Strength Checks/Encumbrance Bonus (Ex): This is the easier and most obvious way of simulating a strong race. Give to them a bonus to Strength checks (particularly when breaking things). To keep verisimilitude, it’s also recommended to grant a bonus to encumbrance and lifting/pushing capacities.

Damage Bonus (Ex): Give to your giant race a bonus to damage rolls. A +2 racial bonus is a good number for races like Ogres and Tharks.
Each +2 bonus to Strength gives a +1 bonus to damage, but also increases a character’s attack bonus, which can easily unbalance a race. It also creates bizarre things, like the Forgotten Realms subrace of small arctic dwarves who have a +6 bonus to Strength.
You can further customize your monster by limiting the damage bonus to certain types of attacks (like “only natural weapons” or “only within melee combat”). A radical option would be to give the new race a bigger bonus (like a +4), but inflict a penalty to the attack rolls or to limit it to things like “only when using the Power Attack feat/Charge/Full Attack”. Conditional modifiers are your friends here, because you don’t want your Large race to break the game – only the spine of your monsters.
Other option is to grant a “Hulk smash!”-like extraordinary ability.  For example, allow members of a giant race to, once per encounter, inflict maximum damage (not critical damage!) with a melee attack that successfully hits. Or allow them to roll damage twice and keep the best result. Both options will increase their damage output (even if only in dramatic moments).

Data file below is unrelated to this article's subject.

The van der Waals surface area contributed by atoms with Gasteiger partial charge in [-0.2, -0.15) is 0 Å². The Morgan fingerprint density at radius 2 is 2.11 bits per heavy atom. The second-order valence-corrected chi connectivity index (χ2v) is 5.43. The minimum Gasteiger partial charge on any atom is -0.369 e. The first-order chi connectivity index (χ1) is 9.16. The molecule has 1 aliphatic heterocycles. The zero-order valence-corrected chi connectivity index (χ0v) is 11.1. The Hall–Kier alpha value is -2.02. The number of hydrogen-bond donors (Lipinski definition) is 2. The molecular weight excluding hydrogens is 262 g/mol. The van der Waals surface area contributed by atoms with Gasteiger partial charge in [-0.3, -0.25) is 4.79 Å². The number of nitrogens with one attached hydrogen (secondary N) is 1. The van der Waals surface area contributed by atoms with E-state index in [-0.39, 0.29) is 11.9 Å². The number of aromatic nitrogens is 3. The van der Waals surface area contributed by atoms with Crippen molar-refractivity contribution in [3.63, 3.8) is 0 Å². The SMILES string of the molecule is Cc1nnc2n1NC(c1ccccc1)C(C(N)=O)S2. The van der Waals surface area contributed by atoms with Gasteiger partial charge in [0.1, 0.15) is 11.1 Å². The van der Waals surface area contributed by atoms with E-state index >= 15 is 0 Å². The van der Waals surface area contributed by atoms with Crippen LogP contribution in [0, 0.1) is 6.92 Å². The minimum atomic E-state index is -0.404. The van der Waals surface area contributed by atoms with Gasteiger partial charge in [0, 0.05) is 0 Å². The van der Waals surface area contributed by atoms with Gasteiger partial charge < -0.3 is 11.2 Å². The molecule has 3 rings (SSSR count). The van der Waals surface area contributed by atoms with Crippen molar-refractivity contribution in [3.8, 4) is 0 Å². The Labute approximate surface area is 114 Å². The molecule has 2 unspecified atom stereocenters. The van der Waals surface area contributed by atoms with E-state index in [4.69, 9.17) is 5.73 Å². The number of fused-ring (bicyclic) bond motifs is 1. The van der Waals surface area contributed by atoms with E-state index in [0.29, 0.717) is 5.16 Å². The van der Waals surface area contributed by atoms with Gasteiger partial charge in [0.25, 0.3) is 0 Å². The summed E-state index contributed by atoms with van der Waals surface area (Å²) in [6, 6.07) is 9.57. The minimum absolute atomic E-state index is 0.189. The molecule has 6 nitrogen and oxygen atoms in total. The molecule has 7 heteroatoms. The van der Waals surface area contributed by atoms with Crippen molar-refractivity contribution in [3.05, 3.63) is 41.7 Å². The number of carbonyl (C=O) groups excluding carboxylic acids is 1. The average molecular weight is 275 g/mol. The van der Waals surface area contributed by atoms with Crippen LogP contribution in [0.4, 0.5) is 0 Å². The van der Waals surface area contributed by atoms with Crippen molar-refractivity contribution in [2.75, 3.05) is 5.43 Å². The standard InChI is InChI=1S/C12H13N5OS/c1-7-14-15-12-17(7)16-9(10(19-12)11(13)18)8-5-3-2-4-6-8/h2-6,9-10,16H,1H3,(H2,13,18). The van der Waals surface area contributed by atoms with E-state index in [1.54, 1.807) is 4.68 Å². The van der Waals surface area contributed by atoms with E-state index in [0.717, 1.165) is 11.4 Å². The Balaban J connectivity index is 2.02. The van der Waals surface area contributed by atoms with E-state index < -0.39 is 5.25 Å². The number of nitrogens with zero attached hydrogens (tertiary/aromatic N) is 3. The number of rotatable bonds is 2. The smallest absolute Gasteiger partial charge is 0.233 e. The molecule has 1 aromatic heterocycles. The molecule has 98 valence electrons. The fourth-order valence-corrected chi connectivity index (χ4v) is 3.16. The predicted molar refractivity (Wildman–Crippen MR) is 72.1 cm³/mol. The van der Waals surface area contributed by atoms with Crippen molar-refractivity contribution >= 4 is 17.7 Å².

Natural Armor, Vigor and Resilience (Ex): The best course here (without resorting to Constitution bonuses) is through bonus feats – Endurance, Diehard, Greater Fortitude and Toughness are good options.
The second option is to grant bonus hit points. If you like randomization, follow the Ogrun’s infamous racial trait and grant hit points by rolling dice (like 2d4 extra HPs). You could grant a fixed rate of extra hit points at 1st level and every X levels thereafter (careful with those). Maybe this bonus is based on the race’s Constitution modifier. Stealing an idea from Fantasy Craft, your ogre race could receive 1,5x their Con modifier in hit points at 1st level and every 3 levels thereafter.
Another way of simulating giant toughness or thickness of skin (without using natural armor bonus) is through extraordinary abilities. For example, give to your giants a special damage reduction, that convert lethal damage to nonlethal damage. An ogre-like race could have the ability to convert 1 point of lethal damage to nonlethal per attack. This rate would increase maybe every 3 or 4 levels, to a maximum equal to his Constitution modifier (minimum 1).
A more complex option would be a pool of “reserve hit points”, perhaps equal to the race’s Constitution Ability Score. This pool could be used to “heal” damage, as a full-round action. Each time the giant used this ability he would recover a number of HPs equal to his Constitution modifier +3 (or any other number). His pool would be depleted. Each time the giant was healed he could choose to “heal” either his pool or his HPs. Again, this is just a suggestion.

One-time bonus to one or two Ability Scores Advancements (Ex): Instead of big bonuses to Strength at 1st level, allow members of the Large-sized race to gain a +2 bonus (or even +3) to Strength the first time they use an Ability Score Advancement. It’s easy to play with Ability Score Advancement.